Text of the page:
Sorry I'm late this week - I was at a convention.
There are dozens of ways to break down conventions - for purposes of this post, I'm going to define "conventions" as "conventions for and about enthusiasts." Because that's what I'm talking about when I say "convention."
Yes, GAMA GTS is technically a convention - but it's not for enthusiasts, so it doesn't qualify as such for this discussion. GAMA GTS for publishers to show off to distributors and retailers. The fact that many of these publishers and distributors are also enthusiasts is irrelevant to the purpose of the show.
There are two yardsticks I use when discussing conventions - focus and size.
Focus is - quite simply - how narrow the focus of the convention is. The North American Discworld Convention is a very tightly-focused convention. Panels about the effects of weightlessness on coordination would not really fit here. You could probably make an argument about it fitting due to Rincewind's going off the edge of the Disc at the end of The Color of Magic, but it'd be a stretch.
By contrast, GenCon is much less focused. It's about gaming, yes, but in recent years it has expanded to include more and more aspects of gaming, including life away from the table (which, yes, does exist).
NorWesCon is even less-focused on GenCon. It's stated focus is about science fiction and fantasy. Books, TV series, movies, comics, games, and lifestyle panels are all very common.
North American Discworld Con was where I was. It was a small convention - If forced to guess, I'd say well under 1,000 people were present. But everyone there had a common bond that was pretty specific - we all love the writings of Sir Terry Pratchett.
It got me wondering: Does a tight focus for a convention limit its size? Has GenCon grown, for example, because they've added a wider variety of panels? Or did it add that variety because of its growth?
Another question which occurs to me is "at what point does your broadening of focus due to growth start to become a problem?"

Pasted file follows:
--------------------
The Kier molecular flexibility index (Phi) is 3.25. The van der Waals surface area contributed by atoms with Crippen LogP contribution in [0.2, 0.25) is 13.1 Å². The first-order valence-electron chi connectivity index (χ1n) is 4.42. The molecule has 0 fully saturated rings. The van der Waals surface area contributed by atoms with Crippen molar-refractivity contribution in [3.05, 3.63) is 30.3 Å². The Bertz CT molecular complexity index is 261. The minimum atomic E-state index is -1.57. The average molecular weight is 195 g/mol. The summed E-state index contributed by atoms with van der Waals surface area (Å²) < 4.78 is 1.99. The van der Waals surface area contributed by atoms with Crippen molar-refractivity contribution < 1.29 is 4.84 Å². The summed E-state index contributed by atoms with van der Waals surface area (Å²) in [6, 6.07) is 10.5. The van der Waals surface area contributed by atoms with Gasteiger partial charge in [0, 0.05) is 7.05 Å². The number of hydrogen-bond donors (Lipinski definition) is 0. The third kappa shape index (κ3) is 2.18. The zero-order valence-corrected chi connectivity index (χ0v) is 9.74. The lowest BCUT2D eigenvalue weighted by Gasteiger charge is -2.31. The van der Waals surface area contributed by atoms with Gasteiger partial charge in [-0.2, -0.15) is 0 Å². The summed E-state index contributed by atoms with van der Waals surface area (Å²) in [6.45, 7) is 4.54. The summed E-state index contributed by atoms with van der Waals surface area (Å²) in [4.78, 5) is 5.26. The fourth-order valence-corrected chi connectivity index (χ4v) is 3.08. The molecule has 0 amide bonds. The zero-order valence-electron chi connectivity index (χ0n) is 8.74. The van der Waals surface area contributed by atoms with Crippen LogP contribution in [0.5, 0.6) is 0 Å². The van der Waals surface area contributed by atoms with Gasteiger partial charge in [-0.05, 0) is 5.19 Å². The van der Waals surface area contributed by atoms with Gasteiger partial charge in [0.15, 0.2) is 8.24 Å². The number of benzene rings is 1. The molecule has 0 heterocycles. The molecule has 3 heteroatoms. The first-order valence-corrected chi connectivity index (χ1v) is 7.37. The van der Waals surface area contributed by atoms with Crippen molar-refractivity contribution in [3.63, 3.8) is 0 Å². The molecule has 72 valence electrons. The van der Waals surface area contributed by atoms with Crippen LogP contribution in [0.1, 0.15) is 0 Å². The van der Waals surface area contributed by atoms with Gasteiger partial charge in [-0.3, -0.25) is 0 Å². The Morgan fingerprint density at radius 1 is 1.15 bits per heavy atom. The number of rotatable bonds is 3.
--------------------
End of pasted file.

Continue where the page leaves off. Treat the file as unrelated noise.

My wife and I used to go to NorWesCon every year. But one year, I looked through the con program, and couldn't find any panels which interested me. The lifestyle panels had crowded out the Sci-Fi and Fantasy panels to a ridiculous extent. So we stopped going. I go to NorWes to talk about authors I enjoy and books I like with like-minded people. The problem isn't the presence of these panels - the problem is these panels outnumbering (and overwhelming) the panels which are supposedly the focus of the convention.
Looking at the panels for the last year or two, it looks like it's starting to swing back to its original focus - fewer lifestyle panels, more of its focus. I suspect that my wife and I were not alone in steering away from NorWes and their numbers dropped. Or people complained.
I suspect that tightly-focused conventions that maintain their narrow focus will tend to stay small. There are millions of Discworld readers, but like any group, only a small percentage is able and/or willing to travel for a convention.
In all honesty, there are probably more Discword readers at NorWesCon than there are at the North American Discworld Con. But very few of them are tightly focused on the Disc. They'll be fans of Niven or Barnes or Pohl or Hobb or Butcher or McGuire. For them, the Discworld is like a side dish. They may go to a Discworld panel at NorWes (although it's more likely to be a "Humorous Fantasy" panel).
This year, we are planning to give OryCon a shot. It looks like a smaller and still-focused NorWesCon, and it's not too far away.
We'll let you know how it goes.